4. Wood Grain

When it comes to grain, there are two things to look for in a lure making timber:

  1. How straight the grain is
  2. Whether the grain is open or closed.

If you’re using hand tools, straight grained timber is much easier to carve than interlocked or woven grain. It’s less prone to splitting and “dig ins”, and it’s easier to know which direction to move the blade. I used to prefer closed grain timbers (those with very small pores) because they were a little less work to prepare for painting. But these days I actually prefer an open grained timber. The open grain tends to soak up the chemicals I use to harden the wood. This gives me tough, hard, waterproof lure bodies that resist denting and take paint beautifully.

5. Dryness

Personally, I use only kiln dried timber for lure making. Why is that important? Well, I like to know that my wood has been properly seasoned (dried, not salt and peppered). Moisture in the timber does a few nasty things to your wooden lures: Firstly, it causes early failure of your paints and clear coats. You see, once a lure has been painted and clear coated, whatever moisture is in the fiber is trapped. When that lure gets warmed up on the dash of a boat, back of a car or other warm place the water starts to evaporate. The water vapor pushes from beneath the clear coat, breaking the bond with the wood surface. Your lure is now on borrowed time, the paint is well on the way to failing. Secondly, moisture in the wood tends to cause “movement” as any cabinet maker will tell you. That is, the wood expands and contracts a little more than dry wood does, stretching and testing your paints, clear coats and adhesives. And finally, moisture in the wood means it’s heavier than it should be. And that means the wood is more dense and and your lures will have a more sluggish action. All in all, those are all pretty good reasons to use a quality, kiln dried timber, don’t you think?

6. Availability & Cost

There are quite a lot of blokes out there making some amazing “nude” lures. In other words, they’re clear coating the wood without painting it. This allows the natural grain and color of the wood to shine through, which is very attractive to the human eye. Fish don’t mind it either……. if you’ve read my lure fishing tips you’ll understand why. The reason I mention this? I reckon making nude lures is the only time that the cost of buying lovely, ornate, prestige timber is justified. The rest of the time you’ll be painting over the grain, so stick with boring, vanilla timbers and save yourself a buck! Apart from not being expensive, I like to make sure my chosen timber is readily available. Can you imagine perfecting a new lure pattern only to find that you can’t get the right wood any more? Leave the rare, exotic, highly sought after (and thus expensive) timbers to the wood turners. There are plenty of cheap, readily available options that are perfect for lure making.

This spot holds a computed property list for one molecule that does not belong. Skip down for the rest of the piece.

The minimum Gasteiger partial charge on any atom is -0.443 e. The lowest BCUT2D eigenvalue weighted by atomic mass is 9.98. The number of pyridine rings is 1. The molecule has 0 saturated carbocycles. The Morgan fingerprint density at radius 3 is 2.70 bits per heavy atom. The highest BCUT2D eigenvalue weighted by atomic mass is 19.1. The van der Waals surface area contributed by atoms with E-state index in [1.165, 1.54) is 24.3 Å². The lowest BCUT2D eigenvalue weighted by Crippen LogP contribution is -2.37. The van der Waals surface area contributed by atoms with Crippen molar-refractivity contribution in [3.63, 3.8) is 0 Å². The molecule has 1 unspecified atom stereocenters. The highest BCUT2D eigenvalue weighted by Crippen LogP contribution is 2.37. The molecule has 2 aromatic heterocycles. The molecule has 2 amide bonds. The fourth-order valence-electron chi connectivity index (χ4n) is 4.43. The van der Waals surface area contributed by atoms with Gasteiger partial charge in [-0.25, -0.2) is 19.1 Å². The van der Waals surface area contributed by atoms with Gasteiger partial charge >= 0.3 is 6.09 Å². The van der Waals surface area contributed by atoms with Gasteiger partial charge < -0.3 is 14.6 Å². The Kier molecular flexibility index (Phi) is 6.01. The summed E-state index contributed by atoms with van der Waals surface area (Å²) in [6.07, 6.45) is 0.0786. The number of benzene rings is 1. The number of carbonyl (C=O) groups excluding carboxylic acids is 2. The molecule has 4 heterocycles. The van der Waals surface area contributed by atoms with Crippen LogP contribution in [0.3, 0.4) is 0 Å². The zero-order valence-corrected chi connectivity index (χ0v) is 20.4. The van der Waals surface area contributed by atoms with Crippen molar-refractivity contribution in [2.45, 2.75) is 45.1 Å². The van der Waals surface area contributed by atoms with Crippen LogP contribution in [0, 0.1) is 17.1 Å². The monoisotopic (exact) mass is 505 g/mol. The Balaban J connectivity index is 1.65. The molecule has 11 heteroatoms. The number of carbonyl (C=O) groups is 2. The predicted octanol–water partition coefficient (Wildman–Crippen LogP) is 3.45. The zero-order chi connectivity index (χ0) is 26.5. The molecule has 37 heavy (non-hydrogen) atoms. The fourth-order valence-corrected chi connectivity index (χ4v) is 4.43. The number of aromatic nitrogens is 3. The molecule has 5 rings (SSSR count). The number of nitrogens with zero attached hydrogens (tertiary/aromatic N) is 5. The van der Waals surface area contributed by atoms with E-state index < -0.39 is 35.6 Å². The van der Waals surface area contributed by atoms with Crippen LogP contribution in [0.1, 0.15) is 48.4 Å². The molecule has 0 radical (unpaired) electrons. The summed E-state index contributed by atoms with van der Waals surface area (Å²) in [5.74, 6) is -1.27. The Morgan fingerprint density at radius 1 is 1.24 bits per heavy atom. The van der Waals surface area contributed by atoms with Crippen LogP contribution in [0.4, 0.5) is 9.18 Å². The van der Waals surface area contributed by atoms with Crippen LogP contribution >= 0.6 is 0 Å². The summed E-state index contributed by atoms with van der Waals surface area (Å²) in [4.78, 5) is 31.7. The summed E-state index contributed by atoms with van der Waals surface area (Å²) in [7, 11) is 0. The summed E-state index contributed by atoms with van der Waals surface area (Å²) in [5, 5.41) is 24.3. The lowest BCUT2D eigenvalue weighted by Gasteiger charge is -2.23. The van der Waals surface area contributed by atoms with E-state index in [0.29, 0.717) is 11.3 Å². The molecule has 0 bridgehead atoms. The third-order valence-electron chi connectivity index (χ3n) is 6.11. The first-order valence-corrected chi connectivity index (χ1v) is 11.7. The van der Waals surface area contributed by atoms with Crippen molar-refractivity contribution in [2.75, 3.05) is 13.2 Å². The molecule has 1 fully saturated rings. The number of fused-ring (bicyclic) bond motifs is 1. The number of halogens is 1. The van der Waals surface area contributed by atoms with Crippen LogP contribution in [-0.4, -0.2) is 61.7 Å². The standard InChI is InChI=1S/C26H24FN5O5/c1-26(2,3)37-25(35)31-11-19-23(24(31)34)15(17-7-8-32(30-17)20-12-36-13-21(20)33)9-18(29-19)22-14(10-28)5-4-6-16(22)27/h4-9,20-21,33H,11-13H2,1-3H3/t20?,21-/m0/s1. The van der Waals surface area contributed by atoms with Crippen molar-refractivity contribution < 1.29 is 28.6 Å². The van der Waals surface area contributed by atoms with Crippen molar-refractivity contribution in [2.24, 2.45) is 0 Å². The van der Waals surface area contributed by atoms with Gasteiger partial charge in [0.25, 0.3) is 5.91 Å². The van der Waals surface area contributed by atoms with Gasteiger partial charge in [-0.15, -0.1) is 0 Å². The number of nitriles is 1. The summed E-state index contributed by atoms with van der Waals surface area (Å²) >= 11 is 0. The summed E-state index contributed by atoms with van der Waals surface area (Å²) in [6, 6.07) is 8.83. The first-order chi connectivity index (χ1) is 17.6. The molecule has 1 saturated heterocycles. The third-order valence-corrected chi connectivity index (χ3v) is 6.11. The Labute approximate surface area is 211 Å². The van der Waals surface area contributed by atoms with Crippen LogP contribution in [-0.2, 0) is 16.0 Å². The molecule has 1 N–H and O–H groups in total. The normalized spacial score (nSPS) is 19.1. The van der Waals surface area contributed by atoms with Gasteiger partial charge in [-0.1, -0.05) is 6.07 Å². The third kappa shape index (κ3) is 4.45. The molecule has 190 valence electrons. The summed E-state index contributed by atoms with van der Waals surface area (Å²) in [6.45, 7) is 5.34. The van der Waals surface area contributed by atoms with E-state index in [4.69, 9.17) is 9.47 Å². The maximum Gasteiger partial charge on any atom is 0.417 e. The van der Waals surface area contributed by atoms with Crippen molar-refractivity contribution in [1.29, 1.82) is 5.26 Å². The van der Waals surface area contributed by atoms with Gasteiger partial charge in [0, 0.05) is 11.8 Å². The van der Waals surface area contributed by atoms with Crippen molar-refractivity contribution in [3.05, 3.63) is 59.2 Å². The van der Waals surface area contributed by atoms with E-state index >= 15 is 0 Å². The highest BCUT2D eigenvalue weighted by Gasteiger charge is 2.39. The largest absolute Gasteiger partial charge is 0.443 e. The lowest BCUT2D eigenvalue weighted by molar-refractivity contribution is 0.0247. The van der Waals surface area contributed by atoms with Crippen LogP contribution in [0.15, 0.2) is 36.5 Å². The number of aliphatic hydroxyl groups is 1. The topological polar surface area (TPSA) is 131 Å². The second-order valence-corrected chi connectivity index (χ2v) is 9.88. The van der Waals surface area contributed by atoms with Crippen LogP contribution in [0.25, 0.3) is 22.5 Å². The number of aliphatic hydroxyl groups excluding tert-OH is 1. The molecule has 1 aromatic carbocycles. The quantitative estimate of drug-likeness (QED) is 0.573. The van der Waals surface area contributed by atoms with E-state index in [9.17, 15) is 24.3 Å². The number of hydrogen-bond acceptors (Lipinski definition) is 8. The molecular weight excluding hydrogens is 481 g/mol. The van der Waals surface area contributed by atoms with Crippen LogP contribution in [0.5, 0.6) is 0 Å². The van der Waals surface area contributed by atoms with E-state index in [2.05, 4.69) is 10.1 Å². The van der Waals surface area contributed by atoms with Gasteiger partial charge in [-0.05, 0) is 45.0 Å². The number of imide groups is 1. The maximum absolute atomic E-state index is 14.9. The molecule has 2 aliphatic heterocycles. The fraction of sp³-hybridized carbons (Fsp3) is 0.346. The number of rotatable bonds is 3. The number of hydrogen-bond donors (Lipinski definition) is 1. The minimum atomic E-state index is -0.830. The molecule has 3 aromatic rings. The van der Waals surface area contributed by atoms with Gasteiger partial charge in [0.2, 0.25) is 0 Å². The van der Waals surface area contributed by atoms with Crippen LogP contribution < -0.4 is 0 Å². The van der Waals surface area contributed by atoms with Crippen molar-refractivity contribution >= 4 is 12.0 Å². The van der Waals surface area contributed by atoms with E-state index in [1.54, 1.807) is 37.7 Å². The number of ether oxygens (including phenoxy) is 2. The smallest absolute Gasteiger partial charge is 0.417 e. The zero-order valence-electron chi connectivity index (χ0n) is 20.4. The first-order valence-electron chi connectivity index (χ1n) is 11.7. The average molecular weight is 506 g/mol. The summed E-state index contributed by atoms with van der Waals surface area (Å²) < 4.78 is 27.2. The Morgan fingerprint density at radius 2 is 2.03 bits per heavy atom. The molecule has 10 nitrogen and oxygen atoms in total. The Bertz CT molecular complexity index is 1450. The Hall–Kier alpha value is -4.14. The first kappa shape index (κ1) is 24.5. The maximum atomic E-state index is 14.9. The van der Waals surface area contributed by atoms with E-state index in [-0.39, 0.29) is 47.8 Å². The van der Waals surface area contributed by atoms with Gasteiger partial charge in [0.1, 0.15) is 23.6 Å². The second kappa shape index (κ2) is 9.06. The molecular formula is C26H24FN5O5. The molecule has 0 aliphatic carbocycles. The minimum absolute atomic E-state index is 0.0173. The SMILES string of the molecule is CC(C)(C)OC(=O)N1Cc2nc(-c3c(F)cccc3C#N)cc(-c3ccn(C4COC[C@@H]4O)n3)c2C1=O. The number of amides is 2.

7. Other Considerations

There are a few other considerations when it comes to choosing the best wood for making fishing lures:

  • Toxicity. No wood dust is good, but some are worse than others. I wouldn’t necessarily avoid timbers whose dust are irritants or even toxic. I use cedar a lot, for instance. Just be aware that you might need some extra precautions – lie dust masks or even gloves.
  • Odor. Some timbers have smell that makes them unpleasant to work with. Can fish smell it? It’s hard to say once it’s under layers of paint and clear coat. But fish do have a greater sense of smell than humans, so do you want to chance it?
  • Waxiness. Some timbers have a kind of waxy quality that doesn’t agree with glues or paints. Best avoided for obvious reasons……

Popular Options For Making Timber Lures


Fortunately, there are tons of options when it comes to choosing wood for fishing lures. In fact, I have readers and customers all over the world and we’ve never yet failed to find a local timber that will do the job.

Of course, there are a few popular options that get widely used around the globe. Below you’ll find a summary of four of the more popular timbers for making timber lures, plus one lesser known one that I personally love to use.

And if you can’t get any of the timbers on this list, just scroll to the bottom of the page for a bigger list of wood for fishing lures.

Best Wood For Making Fishing Lures: Docs Top 5!

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1. Balsa Wood

Description: Balsa is one of the more commonly used lure making timbers around the world and is perfect for many crankbait and topwater styles. It’s light colored and usually has straight, even grain. Balsa has reasonably uniform density and is extremely lightweight and easy to work.

Pro’s: Easy to shape and work. Extremely lightweight, giving lures a crisp action and lure makers lots of weighting options. Readily available and not too expensive in small sizes used for lure making. Takes glue and paint well. Con’s: Soft and easily dented. Through wire recommended for medium duty lures, not recommended for heavy duty lures.

Best Applications: Small to medium crankbaits, topwater lures and suspending jerkbaits.

Comments: I often start newbie lure makers off with balsa wood because it’s one of the easiest materials to get results with. I wouldn’t use it for lures that will be thrown at toothy species or really hard fighters, but it’s perfect for plenty of “bread and butter” species. I’ve always recommended a through wire for all balsa lures, but in recent years I have used and tested screw eyes and twist eyes in balsa lures for line classes up to 6kg with no problem. Any heavier than that, I’m turning to a through wire!